Spain, supported in part by the European Union, has led the way. Spanish production of O. vulgaris now occurs, at least experimentally, in tanks on land, in open-ocean net pens, and on “ranches” where wild-caught octopuses are raised in captivity. The Spanish Institute of Oceanography in Vigo has carried out the majority of published research on octopus farming, but research is also occurring in Portugal and Greece, where the Mediterranean-based company Nireus Aquaculture has funded octopus-farming research. Octopus ranching is being tried in Italy and Australia as well. A farm in the Yucatan Peninsula of Mexico has reportedly successfully farmed another species, Octopus maya, and attempts to farm octopus are under way in other parts of Latin America, including Chile. In China, up to eight different species of octopus are now being experimentally farmed. In Japan, the seafood company Nissui reported hatching octopus eggs in captivity in 2017 and is predicting a fully farmed market-ready octopus by 2020. Many scientists are contributing to the tools and technology to make genetic modifications that may accelerate industrial aquaculture of octopus and other types of cephalopods.

Such efforts are occurring despite the fact that octopus farming has the same environmental consequences as other types of carnivorous aquaculture. And, like other carnivorous aquaculture, octopus farming would increase, not alleviate, pressure on wild aquatic animals. Octopuses have a food conversion rate of at least 3:1, meaning that the weight of feed necessary to sustain them is about three times the weight of the animal. Given the depleted state of global fisheries and the challenges of providing adequate nutrition to a growing human population, increased farming of carnivorous species such as octopus will act counter to the goal of improving global food security. But even if aquaculture researchers could discover a less unsustainable diet for octopus, and also are able to reduce other ecological impacts, farming octopus would still be unethical.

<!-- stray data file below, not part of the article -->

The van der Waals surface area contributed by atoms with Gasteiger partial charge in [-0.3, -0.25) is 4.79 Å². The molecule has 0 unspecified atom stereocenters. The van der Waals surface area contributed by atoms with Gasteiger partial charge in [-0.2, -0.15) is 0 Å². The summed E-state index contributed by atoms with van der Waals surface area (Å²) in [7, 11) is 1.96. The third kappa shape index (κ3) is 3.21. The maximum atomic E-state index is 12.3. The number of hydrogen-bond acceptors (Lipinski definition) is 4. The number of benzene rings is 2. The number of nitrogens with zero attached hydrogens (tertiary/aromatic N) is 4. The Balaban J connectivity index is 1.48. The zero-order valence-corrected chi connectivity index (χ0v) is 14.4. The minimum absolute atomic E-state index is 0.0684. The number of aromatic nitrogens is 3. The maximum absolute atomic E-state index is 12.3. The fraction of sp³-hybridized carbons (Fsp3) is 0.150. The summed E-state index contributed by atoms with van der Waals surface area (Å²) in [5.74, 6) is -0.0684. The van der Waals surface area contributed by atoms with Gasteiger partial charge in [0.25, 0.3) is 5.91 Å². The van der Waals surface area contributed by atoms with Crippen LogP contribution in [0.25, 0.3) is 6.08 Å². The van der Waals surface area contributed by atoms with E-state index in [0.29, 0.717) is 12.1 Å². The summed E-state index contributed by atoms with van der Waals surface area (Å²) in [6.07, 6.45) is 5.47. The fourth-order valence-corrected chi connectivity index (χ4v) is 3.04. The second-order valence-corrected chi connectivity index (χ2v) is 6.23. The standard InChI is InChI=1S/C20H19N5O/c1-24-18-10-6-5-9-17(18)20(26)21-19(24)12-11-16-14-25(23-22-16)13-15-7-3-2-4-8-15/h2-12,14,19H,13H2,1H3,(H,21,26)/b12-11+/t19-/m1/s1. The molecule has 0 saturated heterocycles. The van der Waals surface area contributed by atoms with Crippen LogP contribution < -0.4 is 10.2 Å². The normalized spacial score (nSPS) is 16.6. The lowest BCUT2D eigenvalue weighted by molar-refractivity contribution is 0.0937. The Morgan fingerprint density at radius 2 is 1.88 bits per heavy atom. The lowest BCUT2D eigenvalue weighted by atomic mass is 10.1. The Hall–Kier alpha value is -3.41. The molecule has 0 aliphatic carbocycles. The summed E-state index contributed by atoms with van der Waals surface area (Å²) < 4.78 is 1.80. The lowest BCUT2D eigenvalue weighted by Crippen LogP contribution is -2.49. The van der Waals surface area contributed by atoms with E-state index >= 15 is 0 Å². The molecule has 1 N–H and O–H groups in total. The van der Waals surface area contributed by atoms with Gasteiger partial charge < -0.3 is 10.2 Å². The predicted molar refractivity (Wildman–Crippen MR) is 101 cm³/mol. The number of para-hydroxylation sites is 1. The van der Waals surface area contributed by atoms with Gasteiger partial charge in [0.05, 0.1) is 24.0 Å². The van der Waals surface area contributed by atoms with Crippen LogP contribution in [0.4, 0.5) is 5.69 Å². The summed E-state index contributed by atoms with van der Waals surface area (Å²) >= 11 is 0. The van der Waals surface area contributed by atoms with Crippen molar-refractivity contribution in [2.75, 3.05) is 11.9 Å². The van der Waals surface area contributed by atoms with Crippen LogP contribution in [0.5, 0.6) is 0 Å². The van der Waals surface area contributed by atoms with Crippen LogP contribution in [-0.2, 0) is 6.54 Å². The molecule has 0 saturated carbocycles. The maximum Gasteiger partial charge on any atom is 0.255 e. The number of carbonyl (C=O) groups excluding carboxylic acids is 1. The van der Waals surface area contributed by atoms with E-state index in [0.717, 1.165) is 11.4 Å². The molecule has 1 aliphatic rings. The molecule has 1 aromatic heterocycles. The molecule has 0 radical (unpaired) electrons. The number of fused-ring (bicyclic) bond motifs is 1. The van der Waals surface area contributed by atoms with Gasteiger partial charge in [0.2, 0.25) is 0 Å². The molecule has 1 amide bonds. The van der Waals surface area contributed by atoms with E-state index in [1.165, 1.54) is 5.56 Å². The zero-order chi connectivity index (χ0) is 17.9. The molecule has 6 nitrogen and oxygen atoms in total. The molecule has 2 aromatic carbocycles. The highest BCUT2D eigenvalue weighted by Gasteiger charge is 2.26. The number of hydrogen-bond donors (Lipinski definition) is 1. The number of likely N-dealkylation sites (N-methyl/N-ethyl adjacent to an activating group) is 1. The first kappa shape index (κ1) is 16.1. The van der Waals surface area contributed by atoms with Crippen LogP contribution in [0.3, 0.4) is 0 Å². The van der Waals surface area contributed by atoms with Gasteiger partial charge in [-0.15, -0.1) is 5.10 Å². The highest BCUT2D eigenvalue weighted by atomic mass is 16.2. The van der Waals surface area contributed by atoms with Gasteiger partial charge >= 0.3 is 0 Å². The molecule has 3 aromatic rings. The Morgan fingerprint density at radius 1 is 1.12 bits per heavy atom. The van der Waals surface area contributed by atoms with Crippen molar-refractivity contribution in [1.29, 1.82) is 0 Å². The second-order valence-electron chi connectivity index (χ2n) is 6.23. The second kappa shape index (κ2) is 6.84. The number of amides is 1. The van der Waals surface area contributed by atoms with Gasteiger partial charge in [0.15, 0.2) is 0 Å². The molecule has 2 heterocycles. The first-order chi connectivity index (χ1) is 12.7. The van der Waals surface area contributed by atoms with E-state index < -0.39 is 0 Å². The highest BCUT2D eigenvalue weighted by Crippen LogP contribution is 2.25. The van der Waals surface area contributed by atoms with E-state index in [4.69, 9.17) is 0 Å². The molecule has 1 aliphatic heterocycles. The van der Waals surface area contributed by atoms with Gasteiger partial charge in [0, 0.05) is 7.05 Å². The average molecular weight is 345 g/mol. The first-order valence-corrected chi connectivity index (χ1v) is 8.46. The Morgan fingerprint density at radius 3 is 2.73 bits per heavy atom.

Smarter than your average mollusk

Octopuses exhibit cognitive and behavioral complexity, and they appear capable of experiencing pain and suffering. The neuroscientists who wrote the 2012 Cambridge Declaration on Consciousness, considered to be the first formalization of the scientific consensus about the consciousness of several nonmammal species, singled out octopuses as the sole invertebrate capable of conscious experience (although it remains possible that other invertebrates might also be sentient). Widespread observations of octopus as curious and exploratory creatures have been confirmed by experimental work. Once octopuses have solved a novel problem, they retain long-term memory of the solution. One study found that octopuses retained knowledge of how to open a screw-top jar for at least five months. They are also capable of mastering complex aquascapes, conducting extensive foraging trips, and using visual landmarks to navigate.

Although there has been little research on the welfare of octopuses in farmed settings, existing evidence suggests intensive farming systems are likely to be associated with high mortality rates and increased aggression, parasitic infection, and a host of digestive tract issues. Beyond their basic biological health and safety, octopuses are likely to want high levels of cognitive stimulation, as well as opportunities to explore, manipulate, and control their environment. Intensive farm systems are inevitably hostile to these attributes. Aquaculture depends on tightly controlled and monotonous environments, with constant ambient conditions, simplified and sterile enclosures, and rigid feeding schedules, aimed at supporting high stocking densities. Many octopus species appear to be largely asocial and show little tolerance of other individuals of the same species. Farming such species that, in addition, are carnivorous will almost inevitably require that individuals be kept isolated in small containers, with no scope for environmental enrichment and very poor overall well-being. If octopuses of some species can be kept together in moderate numbers and in larger enclosures with significant enrichment, this might mitigate some, though not all, of the welfare problems.